On The Garden Path: Cut Flowers

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DELIGHTFUL DISPLAYS: Cut lilies, such as white Oriental and Asiatic, make beautiful, fresh flower arrangements that are perfect for any room of the house.
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DAZZLING: Floral designers are big fans of bicolored dahlias, like 'Osaka,' because of their simple beauty. Other folks prefer solid-colored dahlias in a variety of colors combined in one vase to create a rainbow bouquet.
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The end of summer doesn’t have to mean the end of summer flowers. Two of the most spectacular summer bloomers – dahlias and lilies – reach peak availability as cut flowers in late summer and fall. This is good news for those who like to keep summer sizzling inside while it slips away outside.


Dahlias are South American na­­tives, hailing from the mountainous regions of Mexico and Guatemala. Westerners first discovered them around the time of the conquistadors. Initially, their interest was in the plants’ roots. Naturalists of the time thought they might make a tasty alternative to the potato. Although entirely edible, the dahlia’s career as a potato substitute was short lived. It soon became apparent that the flowers were the prize.

Taken back to Europe, dahlias were soon hybridized, eventually giving us the spectacular specimens – from small to huge – we enjoy today.


Lilies, which are among the most elegant of the summer flowers, are another favorite that are at peak availability from early summer well into the fall months. Native to the temperate regions of the northern hemisphere, their large, trumpet-like flowers riding atop tall, spiky-leaved stems rival any of the modern tropical plants for exotic grace.

Lilies have a long history. The ancients prized their scent and used them in cosmetics and medicines. They have also been used for everything from wrinkles to snakebites.

Tips for dynamic cut dahlias

  • Choose dahlias with blooms that look fresh and full of bounce. Avoid dahlias if the tips of the blooms are wilted or brown.
  • Cut dahlias are thirsty.
  • If you’re cutting dahlias from a garden, cut them in the morning or late afternoon, as midday sun can stress the flowers. Cut them with a sharp knife, then place them in lukewarm water immediately to ‘harden’ the stems.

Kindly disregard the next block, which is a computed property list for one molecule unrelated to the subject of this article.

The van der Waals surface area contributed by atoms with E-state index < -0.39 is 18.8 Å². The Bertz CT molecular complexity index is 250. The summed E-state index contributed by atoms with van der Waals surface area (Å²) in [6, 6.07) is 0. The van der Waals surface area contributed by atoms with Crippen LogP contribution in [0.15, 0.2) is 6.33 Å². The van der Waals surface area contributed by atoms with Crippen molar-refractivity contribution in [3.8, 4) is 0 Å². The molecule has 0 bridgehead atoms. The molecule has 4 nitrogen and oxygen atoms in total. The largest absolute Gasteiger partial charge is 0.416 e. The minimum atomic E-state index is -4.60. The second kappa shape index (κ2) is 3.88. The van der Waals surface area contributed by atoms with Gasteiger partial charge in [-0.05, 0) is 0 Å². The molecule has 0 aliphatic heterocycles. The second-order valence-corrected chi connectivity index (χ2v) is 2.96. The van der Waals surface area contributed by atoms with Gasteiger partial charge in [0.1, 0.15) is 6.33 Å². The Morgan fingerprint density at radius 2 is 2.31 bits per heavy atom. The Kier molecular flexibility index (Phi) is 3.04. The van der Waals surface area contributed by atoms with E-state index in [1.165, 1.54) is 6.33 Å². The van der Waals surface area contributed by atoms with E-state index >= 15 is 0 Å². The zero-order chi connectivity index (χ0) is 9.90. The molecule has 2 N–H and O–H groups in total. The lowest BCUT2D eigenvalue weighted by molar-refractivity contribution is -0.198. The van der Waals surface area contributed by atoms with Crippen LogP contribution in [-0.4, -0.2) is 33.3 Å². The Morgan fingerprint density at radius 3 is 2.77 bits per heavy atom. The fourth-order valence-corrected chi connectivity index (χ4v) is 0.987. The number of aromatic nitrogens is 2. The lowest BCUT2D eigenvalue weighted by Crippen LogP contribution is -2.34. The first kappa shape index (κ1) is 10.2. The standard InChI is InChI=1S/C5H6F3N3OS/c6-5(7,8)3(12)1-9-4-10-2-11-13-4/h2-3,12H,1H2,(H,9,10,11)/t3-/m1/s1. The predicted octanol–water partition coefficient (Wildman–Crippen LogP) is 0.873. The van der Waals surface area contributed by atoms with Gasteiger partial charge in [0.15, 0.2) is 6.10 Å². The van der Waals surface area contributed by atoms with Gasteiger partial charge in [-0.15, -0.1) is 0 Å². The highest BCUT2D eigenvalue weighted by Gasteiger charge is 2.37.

• Before arranging dahlias cut from the garden, cut the stems again and sear the cut ends with a match. This eliminates sap that can gunk up the water channels. Most store-bought dahlias will have already received this treatment.
  • Use cut flower food if available.
  • In order to perform their best, all cut dahlias need to be conditioned before arranging them in a vase. To do this, strip off the bottom leaves, cut the stems with a sharp knife, and then immerse the stems in cool water. Store them in a cool spot away from direct sunlight overnight.
  • Change the water every day or two, to keep bacterial problems to a minimum. To get the most out of your cut flowers, trim the stems 1/2 inch to 1 inch each time you change the water.

Tips for making cut lilies last

  • Buy lilies when the lowest bud on the stem has just opened.
  • When you get them home, remove the lower leaves on the stems so no foliage will be underwater in the vase. Leaves submerged in water can produce bacteria, which will foul the water and shorten the life of the cut flowers.
  • Fill a container with lukewarm water, and add fresh flower food at half the recommended strength, as lilies like to ‘eat’ light.
  • Cut at least 1/2 inch off each stem with a sharp knife just before putting them in the water/food solution. Lilies generally have long stems, so be sure to choose a tall enough vase to accommodate them. Also, when arranging them in the vase, arrange them loosely, as that’s how they look best.
  • Change the water every other day to keep the flowers’ appearance looking fresh, adding half the recommended flower food dosage each time.
  • As the blossoms wither and the leaves turn yellow, snip them off.
  • Place lilies away from direct sunlight, as well as hot and cold drafts. Also, do not place them near bowls of fruit, because as fruit ripens, it produces ethylene gas, which can shorten the life of lilies.
  • If lily pollen – the golden or reddish ‘dust’ on the anthers of each bloom – gets on your clothing or other fabric, let it ‘dry,’ then carefully brush it away with a tissue. Another method to rid fabric of pollen is to gently dab pieces of adhesive tape on the fabric until the pollen is gone. Do not brush pollen away with your hands, as the oils from your skin will set the stain. Also, do not use water or a wet cloth, because doing so will spread the pollen and stain the fabric at the same time. If any pollen remains, place the fabric in direct sunlight for a couple of hours, and the stain should disappear. If pollen does stain your fabric, the stains can often be removed with an enzymatic laundry detergent, such as Era.

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